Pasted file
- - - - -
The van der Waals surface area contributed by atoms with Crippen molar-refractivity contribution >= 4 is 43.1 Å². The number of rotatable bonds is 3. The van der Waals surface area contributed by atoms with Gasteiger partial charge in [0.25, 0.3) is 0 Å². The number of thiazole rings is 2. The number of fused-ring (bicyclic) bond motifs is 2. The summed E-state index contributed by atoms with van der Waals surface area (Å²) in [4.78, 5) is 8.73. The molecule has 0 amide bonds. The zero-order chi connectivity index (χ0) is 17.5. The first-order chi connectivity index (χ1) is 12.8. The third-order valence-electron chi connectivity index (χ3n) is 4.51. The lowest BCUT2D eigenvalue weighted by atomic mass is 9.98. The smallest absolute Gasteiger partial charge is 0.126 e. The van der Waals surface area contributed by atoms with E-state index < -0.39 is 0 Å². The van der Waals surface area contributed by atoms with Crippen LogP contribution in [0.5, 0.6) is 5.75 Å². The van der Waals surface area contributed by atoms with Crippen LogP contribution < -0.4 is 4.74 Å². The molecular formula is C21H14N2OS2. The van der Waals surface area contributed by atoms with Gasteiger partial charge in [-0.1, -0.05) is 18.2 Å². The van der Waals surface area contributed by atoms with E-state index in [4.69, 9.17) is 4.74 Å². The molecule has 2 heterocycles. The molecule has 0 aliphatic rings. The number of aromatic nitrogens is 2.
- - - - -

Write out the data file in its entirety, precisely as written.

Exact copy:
The van der Waals surface area contributed by atoms with Crippen molar-refractivity contribution >= 4 is 43.1 Å². The number of rotatable bonds is 3. The van der Waals surface area contributed by atoms with Gasteiger partial charge in [0.25, 0.3) is 0 Å². The number of thiazole rings is 2. The number of fused-ring (bicyclic) bond motifs is 2. The summed E-state index contributed by atoms with van der Waals surface area (Å²) in [4.78, 5) is 8.73. The molecule has 0 amide bonds. The zero-order chi connectivity index (χ0) is 17.5. The first-order chi connectivity index (χ1) is 12.8. The third-order valence-electron chi connectivity index (χ3n) is 4.51. The lowest BCUT2D eigenvalue weighted by atomic mass is 9.98. The smallest absolute Gasteiger partial charge is 0.126 e. The van der Waals surface area contributed by atoms with E-state index < -0.39 is 0 Å². The van der Waals surface area contributed by atoms with Crippen LogP contribution in [0.5, 0.6) is 5.75 Å². The van der Waals surface area contributed by atoms with Crippen LogP contribution < -0.4 is 4.74 Å². The molecular formula is C21H14N2OS2. The van der Waals surface area contributed by atoms with Gasteiger partial charge in [-0.1, -0.05) is 18.2 Å². The van der Waals surface area contributed by atoms with E-state index in [4.69, 9.17) is 4.74 Å². The molecule has 2 heterocycles. The molecule has 0 aliphatic rings. The number of aromatic nitrogens is 2.